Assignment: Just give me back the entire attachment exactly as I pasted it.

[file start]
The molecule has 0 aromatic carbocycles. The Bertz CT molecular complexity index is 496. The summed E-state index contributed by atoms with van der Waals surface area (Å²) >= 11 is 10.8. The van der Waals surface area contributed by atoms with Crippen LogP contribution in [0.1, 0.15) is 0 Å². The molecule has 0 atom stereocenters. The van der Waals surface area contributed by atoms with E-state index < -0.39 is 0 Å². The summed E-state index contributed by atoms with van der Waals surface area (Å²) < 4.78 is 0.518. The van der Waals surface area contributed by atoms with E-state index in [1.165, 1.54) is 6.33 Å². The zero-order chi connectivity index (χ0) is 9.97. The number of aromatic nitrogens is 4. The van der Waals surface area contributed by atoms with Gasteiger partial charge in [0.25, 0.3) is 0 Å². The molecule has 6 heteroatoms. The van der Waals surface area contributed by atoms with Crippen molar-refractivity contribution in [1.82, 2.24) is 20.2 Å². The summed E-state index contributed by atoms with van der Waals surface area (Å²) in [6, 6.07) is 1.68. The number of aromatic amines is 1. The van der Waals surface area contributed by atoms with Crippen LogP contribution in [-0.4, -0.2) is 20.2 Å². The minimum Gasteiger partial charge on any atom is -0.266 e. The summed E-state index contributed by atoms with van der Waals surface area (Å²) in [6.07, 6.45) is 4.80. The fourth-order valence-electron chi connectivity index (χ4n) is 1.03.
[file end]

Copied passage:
The molecule has 0 aromatic carbocycles. The Bertz CT molecular complexity index is 496. The summed E-state index contributed by atoms with van der Waals surface area (Å²) >= 11 is 10.8. The van der Waals surface area contributed by atoms with Crippen LogP contribution in [0.1, 0.15) is 0 Å². The molecule has 0 atom stereocenters. The van der Waals surface area contributed by atoms with E-state index < -0.39 is 0 Å². The summed E-state index contributed by atoms with van der Waals surface area (Å²) < 4.78 is 0.518. The van der Waals surface area contributed by atoms with E-state index in [1.165, 1.54) is 6.33 Å². The zero-order chi connectivity index (χ0) is 9.97. The number of aromatic nitrogens is 4. The van der Waals surface area contributed by atoms with Gasteiger partial charge in [0.25, 0.3) is 0 Å². The molecule has 6 heteroatoms. The van der Waals surface area contributed by atoms with Crippen molar-refractivity contribution in [1.82, 2.24) is 20.2 Å². The summed E-state index contributed by atoms with van der Waals surface area (Å²) in [6, 6.07) is 1.68. The number of aromatic amines is 1. The van der Waals surface area contributed by atoms with Crippen LogP contribution in [-0.4, -0.2) is 20.2 Å². The minimum Gasteiger partial charge on any atom is -0.266 e. The summed E-state index contributed by atoms with van der Waals surface area (Å²) in [6.07, 6.45) is 4.80. The fourth-order valence-electron chi connectivity index (χ4n) is 1.03.